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Can I Continue Working After Vision Loss?

If you have suffered from vision loss, you may find it impossible to work and earn a living. Sometimes, if vision loss is severe, it will affect your ability to perform routine daily activities as well as work.

If you are partially, legally, or totally blind, you may qualify for Social Security Disability benefits administered by the Social Security Administration (SSA). If your vision is so bad that it makes it impossible to work, you may be able to have a claim for disability benefits approved.

How Vision Loss Can Affect Your Physical Capacity For Work

If you have vision loss, it can affect your physical capabilities to perform work duties. As an example, if you work construction and you have suffered vision loss, it is too risky to try to work on a job site and climb when your vision isn’t up to par. If your job requires driving, or if you must have excellent vision to read gauges and to mix chemicals, then it is no longer safe to perform your job because of your vision loss.

It may make it impossible to read and perform any written tasks, so you cannot perform sedentary duties. While you may be able to learn Braille, that may not make most jobs attainable and doable. Because of the vision loss making work duties so limited, you will most likely find that you can no longer physically handle any kind of work or perform any kind of job for a living.

How Vision Loss Can Affect Your Mental Capacity For Work

When you suffer severe vision loss, it can also affect you mentally. You will suffer from anxiety, depression, and mental anguish. These can all affect your ability to concentrate, remember, and focus. You may not be able to perform sedentary work because of the lack of vision and your inability to concentrate and stay focused. The depression and mental anguish may require treatment with medication that can cause additional side effects and symptoms, such as drowsiness and dizziness.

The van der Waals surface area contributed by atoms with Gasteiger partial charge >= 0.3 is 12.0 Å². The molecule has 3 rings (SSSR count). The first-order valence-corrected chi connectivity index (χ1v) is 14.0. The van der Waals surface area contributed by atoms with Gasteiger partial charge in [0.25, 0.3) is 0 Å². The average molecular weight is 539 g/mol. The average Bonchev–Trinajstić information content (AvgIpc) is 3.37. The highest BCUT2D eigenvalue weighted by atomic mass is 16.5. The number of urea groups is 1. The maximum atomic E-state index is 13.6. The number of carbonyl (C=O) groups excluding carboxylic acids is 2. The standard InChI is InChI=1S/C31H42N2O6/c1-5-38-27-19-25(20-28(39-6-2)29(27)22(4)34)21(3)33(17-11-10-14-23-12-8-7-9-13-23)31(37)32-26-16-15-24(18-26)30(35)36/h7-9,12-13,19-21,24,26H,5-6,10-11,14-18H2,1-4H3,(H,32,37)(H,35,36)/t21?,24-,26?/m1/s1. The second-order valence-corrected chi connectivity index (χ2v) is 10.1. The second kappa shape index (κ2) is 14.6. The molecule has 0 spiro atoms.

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Vision Loss and Applying For Social Security Disability

If you are no longer able to work because of vision loss, you should consider applying for Social Security Disability benefits. To meet the medical criteria for vision loss, you must meet the criteria of one of the three listings for vision loss in the Blue Book. The loss of central visual acuity, Listing 2.02, covers vision loss in your central field of vision and requires that you see no better than 20/200 in your best eye.

Listing 2.03 applies to contraction of the visual field in the better and allows for claimants to qualify if they have a shrinking field of vision. Listing 2.04 involves loss of visual efficiency or visual impairment and covers problems that lead to unfocused or blurry vision or total blindness.

Complete the Free Case Evaluation form to have your claim details reviewed by an attorney in your area who handles disability cases. A lawyer will be able to help you better understand what medical criteria is needed to meet the listing. Then, you and your attorney can gather the correct medical evidence needed to help support your claim.

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